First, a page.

The previous section presented a straightforward approach for distributing units of work to clients using servlets and message-driven beans. Although the approach can be implemented quite easily, it does not address several issues, such as how one kicks off the process in a self-supporting manner to regularly deliver requests to request queue(s) through set intervals. Surely an administrator is not expected to write a shell script to continuously call the servlet. Also, you should address the issue of throttling the amount of requests to be served in a manner that can be controlled a priori by the application. With this in mind, what follows is a more sophisticated example of distributing and responding to units of work to remote JMS clients for the use of underutilized computers.

This approach will have two BEA WebLogic Workshop-developed WebLogic Integration (WLI) workflows known as Java Process Definition (JPD) files, which are a precursor to BPEL/J (Business Process Engineering Language for Java). BPEL/J is specified in JSR 207. The first workflow starts in response to some Web service request and performs initialization to subscribe to a JMS request queue through a JMS control. The workflow uses a Timer control to loop continuously and wake up a while loop at set intervals to place more units of work on the request queue. The workflow will also use a custom Java control supplied in this article's associated code to browse the request queue to determine if more requests need to be placed on the queue to prevent it from being overburdened. Finally, the workflow will also wait for a stop message from a Web service to stop processing. The second workflow performs the same task as the message-driven bean in the previous example in that it will respond to messages in the response queue to call the print() and store() methods from the dequeued response queue. This is a short-lived workflow, and WebLogic Integration will spawn as many instances as required.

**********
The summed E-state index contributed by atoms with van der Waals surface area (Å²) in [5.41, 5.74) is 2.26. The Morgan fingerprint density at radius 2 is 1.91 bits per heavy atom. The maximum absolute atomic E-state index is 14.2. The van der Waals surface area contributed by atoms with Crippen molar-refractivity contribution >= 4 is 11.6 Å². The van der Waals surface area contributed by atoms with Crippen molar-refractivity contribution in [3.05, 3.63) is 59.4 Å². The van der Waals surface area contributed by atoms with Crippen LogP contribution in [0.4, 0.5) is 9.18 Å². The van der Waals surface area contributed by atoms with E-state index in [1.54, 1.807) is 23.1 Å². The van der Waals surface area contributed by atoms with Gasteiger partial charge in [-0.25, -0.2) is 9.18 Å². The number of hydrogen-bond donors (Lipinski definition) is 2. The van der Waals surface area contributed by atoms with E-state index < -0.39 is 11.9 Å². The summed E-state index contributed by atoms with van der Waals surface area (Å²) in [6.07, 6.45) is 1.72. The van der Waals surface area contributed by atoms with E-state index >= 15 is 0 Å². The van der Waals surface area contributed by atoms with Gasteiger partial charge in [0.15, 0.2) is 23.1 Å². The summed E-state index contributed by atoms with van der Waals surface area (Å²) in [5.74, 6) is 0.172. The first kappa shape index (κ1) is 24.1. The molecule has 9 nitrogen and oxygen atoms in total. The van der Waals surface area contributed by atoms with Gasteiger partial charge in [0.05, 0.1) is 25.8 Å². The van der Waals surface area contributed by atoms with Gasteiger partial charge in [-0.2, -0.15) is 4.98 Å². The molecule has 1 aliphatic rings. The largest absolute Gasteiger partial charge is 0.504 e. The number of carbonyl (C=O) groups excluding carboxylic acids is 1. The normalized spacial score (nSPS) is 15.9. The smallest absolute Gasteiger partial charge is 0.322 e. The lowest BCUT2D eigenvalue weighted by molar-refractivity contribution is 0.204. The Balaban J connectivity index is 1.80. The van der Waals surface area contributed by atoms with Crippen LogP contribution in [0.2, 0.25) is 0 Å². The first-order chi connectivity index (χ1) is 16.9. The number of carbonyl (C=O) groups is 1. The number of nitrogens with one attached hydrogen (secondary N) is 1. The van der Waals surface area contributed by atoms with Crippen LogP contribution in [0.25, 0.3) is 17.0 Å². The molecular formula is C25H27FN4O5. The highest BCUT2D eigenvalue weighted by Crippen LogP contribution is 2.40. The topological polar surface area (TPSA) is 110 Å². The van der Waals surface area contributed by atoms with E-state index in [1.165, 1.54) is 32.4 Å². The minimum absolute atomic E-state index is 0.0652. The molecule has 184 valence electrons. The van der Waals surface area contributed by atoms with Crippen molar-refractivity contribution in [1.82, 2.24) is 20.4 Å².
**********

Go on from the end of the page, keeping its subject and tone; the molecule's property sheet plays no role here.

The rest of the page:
Browsing a JMS queue

WebLogic Integration is used as a mechanism for the construction and assembly of services for remote processes. The assembly of components off the shelf known as Java controls makes it quite easy to build composite applications without the need for extensive development. Although WebLogic Integration provides JMS controls out of the box to abstract away the internal details for using JMS, in certain situations, for reasons of fine-grained access to lower level methods, it is best to create a custom control that can be reused to accomplish a desired task. In this example framework, I need to browse the worker request queue to count the number of items that are pending on the queue to determine whether I can place more items on the request queue without overburdening it. To accomplish this, a custom Java control was written called JMSBrowse that has one method of interest:

public interface JMSBrowse extends Control {

  int numberOfElementsInQueue(String qFactory, String qName);


The implementation for this control uses the JMS QueueBrowser class to look into a given JMS queue with a given JMS connection factory. It returns the number of instances pending on the queue. The complete implementation is supplied in the accompanying code.